customElements.define("my-custom-name", HTMLWebComponent);

Where :

  • HTMLWebComponent: WebComponent function that already extended the HTMLElement, making it a valid constructor to be declared by customElements.define

Properties and attributes of the web-component

The web-component reaction to external states, previously defined and accessible as properties or attributes, eg:

<!--case attributo-->
<web-component my-field="./my-source">
    <!--case property-->
        document.querySelector("web-component").myField = "./my-source";

The definition of properties or attributes in the web-component created with atomico is through the props property associated with the function declared by the component, eg:

function WebComponent({ myField }) {
  return (
WebComponent.props = {
  myField: {
    type: String,
    value: "hi!"


Props can be simple to complex configurations, eg

Just declaring the type

WebComponent.props = {
  fieldObject: Object

Type statement and additional behavior

WebComponent.props = {
  fieldObject: {
    type: Object,
    reflect: true,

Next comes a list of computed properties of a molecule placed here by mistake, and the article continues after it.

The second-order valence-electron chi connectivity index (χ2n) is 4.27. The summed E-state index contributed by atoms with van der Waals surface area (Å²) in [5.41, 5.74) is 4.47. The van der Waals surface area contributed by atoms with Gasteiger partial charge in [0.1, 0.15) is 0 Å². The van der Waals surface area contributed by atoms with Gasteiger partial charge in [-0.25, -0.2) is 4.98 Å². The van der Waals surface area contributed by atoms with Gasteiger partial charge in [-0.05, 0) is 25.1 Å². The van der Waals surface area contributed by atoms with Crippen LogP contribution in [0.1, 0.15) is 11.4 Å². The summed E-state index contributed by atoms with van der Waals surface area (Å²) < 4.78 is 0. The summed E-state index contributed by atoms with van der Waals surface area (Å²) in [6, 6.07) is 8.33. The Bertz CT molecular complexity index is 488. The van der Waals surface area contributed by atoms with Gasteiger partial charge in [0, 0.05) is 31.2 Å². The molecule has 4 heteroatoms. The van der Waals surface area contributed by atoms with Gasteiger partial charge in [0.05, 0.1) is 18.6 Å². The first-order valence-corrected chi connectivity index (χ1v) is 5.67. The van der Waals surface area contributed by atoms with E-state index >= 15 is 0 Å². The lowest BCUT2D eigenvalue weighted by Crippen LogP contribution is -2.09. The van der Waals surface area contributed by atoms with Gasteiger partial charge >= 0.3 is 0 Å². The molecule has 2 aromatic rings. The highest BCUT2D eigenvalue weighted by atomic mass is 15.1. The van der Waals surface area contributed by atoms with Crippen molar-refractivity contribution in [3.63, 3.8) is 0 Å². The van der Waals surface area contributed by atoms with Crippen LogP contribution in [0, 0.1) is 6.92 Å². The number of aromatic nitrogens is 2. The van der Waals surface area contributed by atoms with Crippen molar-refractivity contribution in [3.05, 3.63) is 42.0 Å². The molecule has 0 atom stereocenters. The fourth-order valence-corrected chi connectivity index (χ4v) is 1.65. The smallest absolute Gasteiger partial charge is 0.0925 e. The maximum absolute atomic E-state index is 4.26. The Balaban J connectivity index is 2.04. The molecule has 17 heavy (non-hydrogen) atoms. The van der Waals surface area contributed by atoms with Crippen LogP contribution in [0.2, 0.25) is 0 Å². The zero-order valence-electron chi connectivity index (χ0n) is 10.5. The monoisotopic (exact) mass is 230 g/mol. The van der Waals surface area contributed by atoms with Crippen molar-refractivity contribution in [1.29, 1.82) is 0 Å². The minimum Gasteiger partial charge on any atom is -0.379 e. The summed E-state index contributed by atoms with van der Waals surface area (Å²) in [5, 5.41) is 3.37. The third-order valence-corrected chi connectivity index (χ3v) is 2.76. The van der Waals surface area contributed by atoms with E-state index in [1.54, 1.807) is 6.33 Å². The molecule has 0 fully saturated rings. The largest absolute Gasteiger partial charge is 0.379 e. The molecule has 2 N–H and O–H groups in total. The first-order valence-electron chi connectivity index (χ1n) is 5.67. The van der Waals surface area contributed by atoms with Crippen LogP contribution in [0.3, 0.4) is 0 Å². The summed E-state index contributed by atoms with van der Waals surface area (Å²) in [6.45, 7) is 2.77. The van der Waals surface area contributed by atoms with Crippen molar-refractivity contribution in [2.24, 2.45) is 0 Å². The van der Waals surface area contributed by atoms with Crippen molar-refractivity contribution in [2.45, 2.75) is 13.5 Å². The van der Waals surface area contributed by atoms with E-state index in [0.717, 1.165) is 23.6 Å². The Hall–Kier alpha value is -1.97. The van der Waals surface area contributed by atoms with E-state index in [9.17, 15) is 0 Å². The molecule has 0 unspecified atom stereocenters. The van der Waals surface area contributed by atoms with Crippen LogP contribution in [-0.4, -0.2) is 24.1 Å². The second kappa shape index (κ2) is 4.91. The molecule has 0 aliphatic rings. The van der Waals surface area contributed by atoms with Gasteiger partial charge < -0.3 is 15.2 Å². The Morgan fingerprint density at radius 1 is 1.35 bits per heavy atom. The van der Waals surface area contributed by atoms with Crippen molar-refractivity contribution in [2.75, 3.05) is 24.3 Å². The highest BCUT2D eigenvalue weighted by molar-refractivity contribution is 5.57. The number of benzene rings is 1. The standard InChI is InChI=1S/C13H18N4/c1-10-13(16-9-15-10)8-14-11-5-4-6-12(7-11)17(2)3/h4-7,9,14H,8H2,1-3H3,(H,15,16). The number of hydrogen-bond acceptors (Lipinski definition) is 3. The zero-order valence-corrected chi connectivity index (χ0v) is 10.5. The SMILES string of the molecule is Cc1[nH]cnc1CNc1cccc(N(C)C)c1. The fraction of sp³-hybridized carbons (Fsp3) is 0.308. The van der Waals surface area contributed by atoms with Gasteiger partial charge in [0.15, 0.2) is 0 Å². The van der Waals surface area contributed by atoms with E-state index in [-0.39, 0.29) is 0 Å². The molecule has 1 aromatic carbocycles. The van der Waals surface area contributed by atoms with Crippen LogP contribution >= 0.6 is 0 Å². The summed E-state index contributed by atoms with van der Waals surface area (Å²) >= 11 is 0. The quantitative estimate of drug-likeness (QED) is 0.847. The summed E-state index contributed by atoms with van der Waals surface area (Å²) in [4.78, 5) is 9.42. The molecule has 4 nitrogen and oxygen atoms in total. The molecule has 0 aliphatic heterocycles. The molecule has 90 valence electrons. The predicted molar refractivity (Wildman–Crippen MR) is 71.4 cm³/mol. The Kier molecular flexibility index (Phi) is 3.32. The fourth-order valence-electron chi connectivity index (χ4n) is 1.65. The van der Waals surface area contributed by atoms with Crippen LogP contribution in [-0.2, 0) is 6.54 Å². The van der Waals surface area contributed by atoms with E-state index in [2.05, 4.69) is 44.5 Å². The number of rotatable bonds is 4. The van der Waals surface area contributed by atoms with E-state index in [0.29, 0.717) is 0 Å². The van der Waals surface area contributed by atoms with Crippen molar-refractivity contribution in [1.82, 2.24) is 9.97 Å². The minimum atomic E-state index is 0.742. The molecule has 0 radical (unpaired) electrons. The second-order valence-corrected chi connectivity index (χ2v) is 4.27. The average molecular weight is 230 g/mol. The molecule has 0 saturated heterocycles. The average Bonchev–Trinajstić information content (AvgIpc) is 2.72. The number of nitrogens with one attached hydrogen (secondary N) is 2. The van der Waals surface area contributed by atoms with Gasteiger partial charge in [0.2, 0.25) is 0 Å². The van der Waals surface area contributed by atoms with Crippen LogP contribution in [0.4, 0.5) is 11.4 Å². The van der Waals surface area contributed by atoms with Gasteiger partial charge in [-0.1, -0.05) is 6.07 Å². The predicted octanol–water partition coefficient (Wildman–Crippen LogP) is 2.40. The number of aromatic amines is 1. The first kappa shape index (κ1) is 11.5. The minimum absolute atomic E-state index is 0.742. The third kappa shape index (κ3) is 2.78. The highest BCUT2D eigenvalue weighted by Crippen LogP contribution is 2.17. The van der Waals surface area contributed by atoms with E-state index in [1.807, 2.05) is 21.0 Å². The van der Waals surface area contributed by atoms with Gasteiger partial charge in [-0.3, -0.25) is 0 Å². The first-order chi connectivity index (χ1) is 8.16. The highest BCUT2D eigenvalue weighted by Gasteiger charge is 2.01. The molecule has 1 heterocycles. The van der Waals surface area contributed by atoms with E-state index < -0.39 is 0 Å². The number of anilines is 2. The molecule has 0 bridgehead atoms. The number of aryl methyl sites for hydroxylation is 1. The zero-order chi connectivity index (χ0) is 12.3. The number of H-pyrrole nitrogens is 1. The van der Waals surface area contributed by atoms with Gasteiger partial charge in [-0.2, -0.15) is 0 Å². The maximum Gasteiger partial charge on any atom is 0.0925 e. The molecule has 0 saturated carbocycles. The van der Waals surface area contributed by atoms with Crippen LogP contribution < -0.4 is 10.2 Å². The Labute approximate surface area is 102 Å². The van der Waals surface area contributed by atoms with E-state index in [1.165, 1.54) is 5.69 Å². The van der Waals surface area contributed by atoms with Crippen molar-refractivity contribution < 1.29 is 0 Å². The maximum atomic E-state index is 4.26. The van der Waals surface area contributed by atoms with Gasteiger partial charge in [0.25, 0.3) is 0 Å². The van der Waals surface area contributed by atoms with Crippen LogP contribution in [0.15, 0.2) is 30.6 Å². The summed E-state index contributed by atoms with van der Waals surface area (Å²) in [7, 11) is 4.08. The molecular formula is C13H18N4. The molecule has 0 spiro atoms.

event: true,
    get value() {
      return { ...initialObject };

Where :

  • fieldObject.type: defines the type of data to be supported by the property or attribute.
  • fieldObject.reflect:it allows to reflect the state in the web-component as an attribute.
  • fieldObject.event: allows dispatching a custom event in each change associated with the property.
  • fieldObject.value:It is the value that the property will take by default when initializing.

Property types

These are declared by the index type.

Type Description
String the type of prop must be a String
Number the type of prop must be a Number
Boolean the type of prop must be a Boolean, it is considered valid Boolean [1, 0,"true","false", true, false].
Object the type of prop must be a Object, if it is a string, apply JSON.parse for a type analysis
Array the type of prop must be a Array, if it is a string, apply JSON.parse for a type analysis
Date the type of prop must be a Date, if a string applies new Date for a type analysis

There are types that are only supported as property and not as an attribute being these: Promise,Symbol or any global constructor whose type is defined by [Object <Type>]


The potential hooks even more the creation of web-components, being able to create states and effects that do not fit the context of the props, this is very useful for the creation of reusable custom processes that do not depend on the context of the web-component .

In a regular cycle every time a property associated with the web-components changes, a rendering of the new state of the DOM associated with the web-components is generated, the hooks for example can force this rendering without the need to go through the update of the props maintaining local states, they can even subscribe to the rendering process, for example useEffect is executed after rendering asynchronously, for this I invite you to see the hooks guide


npm i [email protected]